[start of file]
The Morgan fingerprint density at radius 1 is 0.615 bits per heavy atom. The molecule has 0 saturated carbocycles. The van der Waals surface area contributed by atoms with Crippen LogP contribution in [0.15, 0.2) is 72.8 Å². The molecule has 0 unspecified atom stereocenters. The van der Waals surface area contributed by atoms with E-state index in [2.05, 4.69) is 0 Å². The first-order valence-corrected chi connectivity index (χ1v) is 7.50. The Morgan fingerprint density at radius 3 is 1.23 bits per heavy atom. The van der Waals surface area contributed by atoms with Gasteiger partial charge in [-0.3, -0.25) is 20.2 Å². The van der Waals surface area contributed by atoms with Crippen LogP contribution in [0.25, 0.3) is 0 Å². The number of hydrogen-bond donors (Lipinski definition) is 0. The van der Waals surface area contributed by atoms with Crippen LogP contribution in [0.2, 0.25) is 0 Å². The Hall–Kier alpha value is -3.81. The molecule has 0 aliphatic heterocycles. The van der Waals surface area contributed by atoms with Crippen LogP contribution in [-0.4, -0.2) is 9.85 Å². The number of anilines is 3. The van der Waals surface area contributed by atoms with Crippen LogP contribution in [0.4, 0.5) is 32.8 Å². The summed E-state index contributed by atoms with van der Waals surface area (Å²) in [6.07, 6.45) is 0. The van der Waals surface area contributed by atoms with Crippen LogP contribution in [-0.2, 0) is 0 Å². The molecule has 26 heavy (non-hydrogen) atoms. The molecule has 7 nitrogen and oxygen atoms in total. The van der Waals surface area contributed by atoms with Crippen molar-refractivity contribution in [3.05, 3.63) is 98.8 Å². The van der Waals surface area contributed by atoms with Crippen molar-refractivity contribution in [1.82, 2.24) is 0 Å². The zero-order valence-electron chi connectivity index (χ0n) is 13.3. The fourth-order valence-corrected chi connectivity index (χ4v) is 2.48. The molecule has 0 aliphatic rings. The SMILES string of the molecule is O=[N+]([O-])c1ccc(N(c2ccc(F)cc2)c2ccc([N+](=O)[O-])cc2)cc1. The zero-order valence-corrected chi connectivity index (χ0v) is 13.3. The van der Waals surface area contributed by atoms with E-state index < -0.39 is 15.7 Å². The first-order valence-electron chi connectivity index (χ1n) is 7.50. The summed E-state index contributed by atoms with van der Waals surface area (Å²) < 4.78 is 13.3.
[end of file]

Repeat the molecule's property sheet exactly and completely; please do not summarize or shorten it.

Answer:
The Morgan fingerprint density at radius 1 is 0.615 bits per heavy atom. The molecule has 0 saturated carbocycles. The van der Waals surface area contributed by atoms with Crippen LogP contribution in [0.15, 0.2) is 72.8 Å². The molecule has 0 unspecified atom stereocenters. The van der Waals surface area contributed by atoms with E-state index in [2.05, 4.69) is 0 Å². The first-order valence-corrected chi connectivity index (χ1v) is 7.50. The Morgan fingerprint density at radius 3 is 1.23 bits per heavy atom. The van der Waals surface area contributed by atoms with Gasteiger partial charge in [-0.3, -0.25) is 20.2 Å². The van der Waals surface area contributed by atoms with Crippen LogP contribution in [0.25, 0.3) is 0 Å². The number of hydrogen-bond donors (Lipinski definition) is 0. The van der Waals surface area contributed by atoms with Crippen LogP contribution in [0.2, 0.25) is 0 Å². The Hall–Kier alpha value is -3.81. The molecule has 0 aliphatic heterocycles. The van der Waals surface area contributed by atoms with Crippen LogP contribution in [-0.4, -0.2) is 9.85 Å². The number of anilines is 3. The van der Waals surface area contributed by atoms with Crippen LogP contribution in [0.4, 0.5) is 32.8 Å². The summed E-state index contributed by atoms with van der Waals surface area (Å²) in [6.07, 6.45) is 0. The van der Waals surface area contributed by atoms with Crippen LogP contribution in [-0.2, 0) is 0 Å². The molecule has 26 heavy (non-hydrogen) atoms. The molecule has 7 nitrogen and oxygen atoms in total. The van der Waals surface area contributed by atoms with Crippen molar-refractivity contribution in [3.05, 3.63) is 98.8 Å². The van der Waals surface area contributed by atoms with Crippen molar-refractivity contribution in [1.82, 2.24) is 0 Å². The zero-order valence-electron chi connectivity index (χ0n) is 13.3. The fourth-order valence-corrected chi connectivity index (χ4v) is 2.48. The molecule has 0 aliphatic rings. The SMILES string of the molecule is O=[N+]([O-])c1ccc(N(c2ccc(F)cc2)c2ccc([N+](=O)[O-])cc2)cc1. The zero-order valence-corrected chi connectivity index (χ0v) is 13.3. The van der Waals surface area contributed by atoms with E-state index < -0.39 is 15.7 Å². The first-order valence-electron chi connectivity index (χ1n) is 7.50. The summed E-state index contributed by atoms with van der Waals surface area (Å²) < 4.78 is 13.3.